#harvest19: Giving customers what they want

Romania’s largest producer, Cramele Recas, is a barometer for trends in the wine industry…


Philip Cox: "We try to produce what customers want"

#harvest19: Giving customers what they want
  • Chris Boiling
  • 2019-10-08
'If people want to buy it, we’ll try and make it'
They were processing Chardonnay and Sauvignon Blanc grapes when I arrived at the massive Cramele Recas winery in western Romania. These grapes had been picked a week earlier than usual – with 12.5% potential alcohol instead of the typical 13% - as they are destined for two new wines.
The goal is to launch low- and zero-alcohol wines this winter, and they think the higher acidity will balance the proposed off-dry style.
Cramele Recas will use a vacuum evaporator to reduce the ABV to about 6% for the low-alcohol wines, and a spinning cone in the Czech Republic for the zero-alcohol line.
“The trick about doing low- and zero-alcohol that we are going to have to master is trying to make it taste of anything. All the ones we’ve tried (on the market) have been horrible,” admitted Philip Cox, the Brit who made this wine factory a force in more than 20 international markets.
They plan to launch the wines in The Netherlands in December. “If it works there and we think it tastes ok, we’ll roll it out to other countries,” Philip told Canopy. “It’s a trend and there is a need for it.”
Satisfying the needs of buyers has been their forte from the beginning (1998) and the reason this business has grown to annual production levels of 24m litres (with 12m bottles sold in Romania alone in 2018). After buying a state-owned farm of 600ha 20 years ago, it now owns 1,250ha of vineyards (1,000 of which are currently in production), and has three wineries (the headquarters near Timișoara plus two new partner wineries in the east of Romania, in Odobesti and Pestera). These produce 65 different wines under 247 different labels.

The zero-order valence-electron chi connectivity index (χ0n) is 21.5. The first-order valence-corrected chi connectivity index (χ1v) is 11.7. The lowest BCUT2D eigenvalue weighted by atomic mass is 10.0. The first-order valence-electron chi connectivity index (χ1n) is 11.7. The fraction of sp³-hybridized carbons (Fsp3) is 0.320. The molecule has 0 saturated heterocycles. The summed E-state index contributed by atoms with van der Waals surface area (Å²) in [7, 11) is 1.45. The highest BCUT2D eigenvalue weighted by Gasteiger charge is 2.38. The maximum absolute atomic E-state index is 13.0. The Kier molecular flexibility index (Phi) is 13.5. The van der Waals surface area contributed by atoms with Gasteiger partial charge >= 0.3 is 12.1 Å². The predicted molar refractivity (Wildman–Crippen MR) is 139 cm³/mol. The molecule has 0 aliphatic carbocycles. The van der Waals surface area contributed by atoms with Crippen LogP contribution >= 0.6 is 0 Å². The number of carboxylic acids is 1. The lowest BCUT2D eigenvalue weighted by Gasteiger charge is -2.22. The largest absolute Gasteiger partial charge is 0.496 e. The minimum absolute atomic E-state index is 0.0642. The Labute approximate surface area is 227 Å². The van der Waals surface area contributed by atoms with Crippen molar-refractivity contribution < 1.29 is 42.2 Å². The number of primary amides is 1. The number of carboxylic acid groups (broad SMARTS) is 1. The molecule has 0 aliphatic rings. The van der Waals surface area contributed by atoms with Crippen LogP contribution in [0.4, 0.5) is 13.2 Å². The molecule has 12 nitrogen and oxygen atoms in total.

“If people want to buy it, we’ll try and make it,” is how Philip sums up their attitude to winemaking.
“I think the main thing that we do which is different to a lot of wineries is we try to produce what customers want.” It’s not necessarily what the six-strong international winemaking team or owners want to produce.
Philip continued: “There are not as many differences in how wines are made as people think there are.”

'It’s so weird what some people like'

CR Harvesting
CR machine harvesting
He said they do the same work in the vineyards as top Bordeaux estates. “The only things which are different are that their land costs €1.5m per hectare and they have 300 years of history behind them to promote it. The wine’s pretty good, too, sometimes. But it’s not that different.
“If the walls don’t stop you doing it and you have enough imagination to want to do it, we could make almost any kind of wine we want. The thing is to find out if someone wants to buy it. That’s the most important thing. Most wineries in Romania and other countries don’t ask that question: Am I producing something people want to buy? They just assume that if they like it personally – they like the wine and the label – that someone else is going to like it. But it’s not like that, it’s so weird what some people like.”